5G and AI are “instrumental” for auto-driving, says BMW
Incoming 5G networks, buoyed by network slicing and artificial intelligence (AI) techniques, will be at the heart of developments in autonomous vehicles, intelligent transport systems, and driver safety, BMW Group has said at a 5G demo with Nokia at its headquarters in Munich.
The German car maker said it is already developing 5G systems with Finnish network vendor Nokia, already, to be in a position to offer 5G functions in its production vehicles as early as 2020. Autonomous vehicles are “only possible” with the speed and reliability afforded by the new 5G “high-speed information highway,” it said.
“5G mobile networks will be more powerful than ever. Data transfer rates will increase many times over while latency will drop to one millisecond. This new quality of connectivity is underpinned by a new, exceptionally close-knit infrastructure of radio masts, new transfer protocols with high spectral efficiency, and a widely spread and powerful cloud infrastructure,” it said in a statement.
“5G opens up new possibilities for vehicle connectivity. The data rates it achieves will take the quality of in-car online entertainment to a whole new level, while connectivity between vehicles and with transport infrastructure can also be stepped up.”
In particular BMW put focus on the application of 5G network slicing and AI in the automotive space. In Munich, it demonstrated how individual 5G slices might be carved up, with one slice used for updating HD maps, a second reserved for sharing time-sensitive data between vehicles, and a third optimised for streaming HD videos.
BMW said 5G will be crucial to the implementation of wireless cellular vehicle-to-everything (C-V2X) technology for two-way communication between road users. It said it will use C-2VX to augment data insights for drivers, beyond details about filling stations and car parks, adding new information services from mid-2019.
Data from cameras and sensors in BMW cars will be re-purposed in dashboard displays to give drivers warning about emergency braking ahead, or police requests for emergency corridors in the traffic. “Data gathered is gleaned from the cameras and other sensors installed in the vehicles, from where it is transmitted in entirely anonymous form via the built-in SIM card.”
For data processing in autonomous driving systems, AI is of “instrumental importance,” it noted. “These systems will be refined to the point where the vehicles equipped with them can safely cope with even the most complex driving situations in urban areas,” it said.
“The development goal for the longer term is fully autonomous driving, when all of a vehicle’s occupants can ride as passengers without any driving tasks to fulfil. In a self-driving car, artificial intelligence is the key to safe and comfortable mobility for all.”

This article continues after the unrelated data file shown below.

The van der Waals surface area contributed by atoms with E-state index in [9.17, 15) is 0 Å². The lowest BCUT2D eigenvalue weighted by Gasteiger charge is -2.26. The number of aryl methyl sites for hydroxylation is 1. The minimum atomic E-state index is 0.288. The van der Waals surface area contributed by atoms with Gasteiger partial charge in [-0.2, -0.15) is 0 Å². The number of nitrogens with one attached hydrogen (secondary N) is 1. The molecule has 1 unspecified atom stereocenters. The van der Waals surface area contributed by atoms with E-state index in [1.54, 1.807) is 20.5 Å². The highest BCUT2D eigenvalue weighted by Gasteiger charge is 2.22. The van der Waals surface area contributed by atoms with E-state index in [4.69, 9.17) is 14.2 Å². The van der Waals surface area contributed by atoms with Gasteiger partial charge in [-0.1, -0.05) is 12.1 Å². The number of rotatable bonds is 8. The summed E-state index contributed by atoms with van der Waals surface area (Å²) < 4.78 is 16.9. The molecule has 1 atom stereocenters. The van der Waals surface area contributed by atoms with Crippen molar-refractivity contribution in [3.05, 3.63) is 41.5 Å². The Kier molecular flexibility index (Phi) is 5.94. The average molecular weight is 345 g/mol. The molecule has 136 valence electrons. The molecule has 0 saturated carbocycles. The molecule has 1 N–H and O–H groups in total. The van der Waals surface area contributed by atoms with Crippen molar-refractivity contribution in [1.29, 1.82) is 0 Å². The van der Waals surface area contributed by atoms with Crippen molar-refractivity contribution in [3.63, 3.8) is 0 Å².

BMW also showcased usage of mixed reality simulations, with borrowed techniques from the consumer electronics and video game industries, in its manufacturing processes, providing a means to visualise designs before production. “This entails far less work than constructing multiple physical prototypes. What’s more, the virtual experience can even be shared by several developers over long distances,” it said.
BMW is also innovating with additive manufacturing, or 3D printing, it said, giving it greater freedom with the design and manufacture of car parts, particularly of custom-made and highly complex components, required in small numbers. The technique is most applicable in pre-development, vehicle validation and vehicle road testing.
It supplies around 140,000 3D-printed prototype parts per year from its Munich plant to its various development departments. The aluminium mounting in the soft-top cover of its i8 Roadster is produced by means of metal powder laser melting, it said, the first time the technique has been used in car making.
Spanish telecoms group Telefónica and vendor Huawei completed what the companies the world’s first proof-of-concept for 5G based V2X networks in their joint innovation lab in Madrid, in Spain, in January.
Korean telecoms operator SK Telecom completed a 26-kilometre trial of a self-driving vehicle in September last year, in real world traffic conditions at a speed of up to 80 kilometers per hour. General Motors ran its own experiments with data communication between the traffic signals and the vehicles in June last year.